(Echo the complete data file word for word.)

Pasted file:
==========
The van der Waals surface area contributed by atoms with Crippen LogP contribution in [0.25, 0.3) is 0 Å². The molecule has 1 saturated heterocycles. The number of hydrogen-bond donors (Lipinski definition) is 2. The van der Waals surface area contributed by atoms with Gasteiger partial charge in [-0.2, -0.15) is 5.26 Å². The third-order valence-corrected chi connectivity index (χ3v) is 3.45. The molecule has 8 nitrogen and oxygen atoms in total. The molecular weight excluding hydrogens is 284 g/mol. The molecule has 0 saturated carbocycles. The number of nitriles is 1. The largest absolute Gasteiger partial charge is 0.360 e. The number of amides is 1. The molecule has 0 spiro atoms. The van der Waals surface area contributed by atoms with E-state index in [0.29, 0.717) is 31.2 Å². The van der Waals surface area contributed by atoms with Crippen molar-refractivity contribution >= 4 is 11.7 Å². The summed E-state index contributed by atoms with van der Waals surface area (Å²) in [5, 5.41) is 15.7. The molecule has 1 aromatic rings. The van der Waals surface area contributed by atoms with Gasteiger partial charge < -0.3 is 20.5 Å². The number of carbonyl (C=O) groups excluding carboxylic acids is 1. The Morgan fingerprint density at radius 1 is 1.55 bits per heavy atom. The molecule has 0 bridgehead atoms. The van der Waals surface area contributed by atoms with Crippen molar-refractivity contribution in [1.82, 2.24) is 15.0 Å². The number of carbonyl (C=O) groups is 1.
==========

The van der Waals surface area contributed by atoms with Crippen LogP contribution in [0.25, 0.3) is 0 Å². The molecule has 1 saturated heterocycles. The number of hydrogen-bond donors (Lipinski definition) is 2. The van der Waals surface area contributed by atoms with Gasteiger partial charge in [-0.2, -0.15) is 5.26 Å². The third-order valence-corrected chi connectivity index (χ3v) is 3.45. The molecule has 8 nitrogen and oxygen atoms in total. The molecular weight excluding hydrogens is 284 g/mol. The molecule has 0 saturated carbocycles. The number of nitriles is 1. The largest absolute Gasteiger partial charge is 0.360 e. The number of amides is 1. The molecule has 0 spiro atoms. The van der Waals surface area contributed by atoms with E-state index in [0.29, 0.717) is 31.2 Å². The van der Waals surface area contributed by atoms with Crippen molar-refractivity contribution >= 4 is 11.7 Å². The summed E-state index contributed by atoms with van der Waals surface area (Å²) in [5, 5.41) is 15.7. The molecule has 1 aromatic rings. The van der Waals surface area contributed by atoms with Gasteiger partial charge < -0.3 is 20.5 Å². The number of carbonyl (C=O) groups excluding carboxylic acids is 1. The Morgan fingerprint density at radius 1 is 1.55 bits per heavy atom. The molecule has 0 bridgehead atoms. The van der Waals surface area contributed by atoms with Crippen molar-refractivity contribution in [1.82, 2.24) is 15.0 Å². The number of carbonyl (C=O) groups is 1.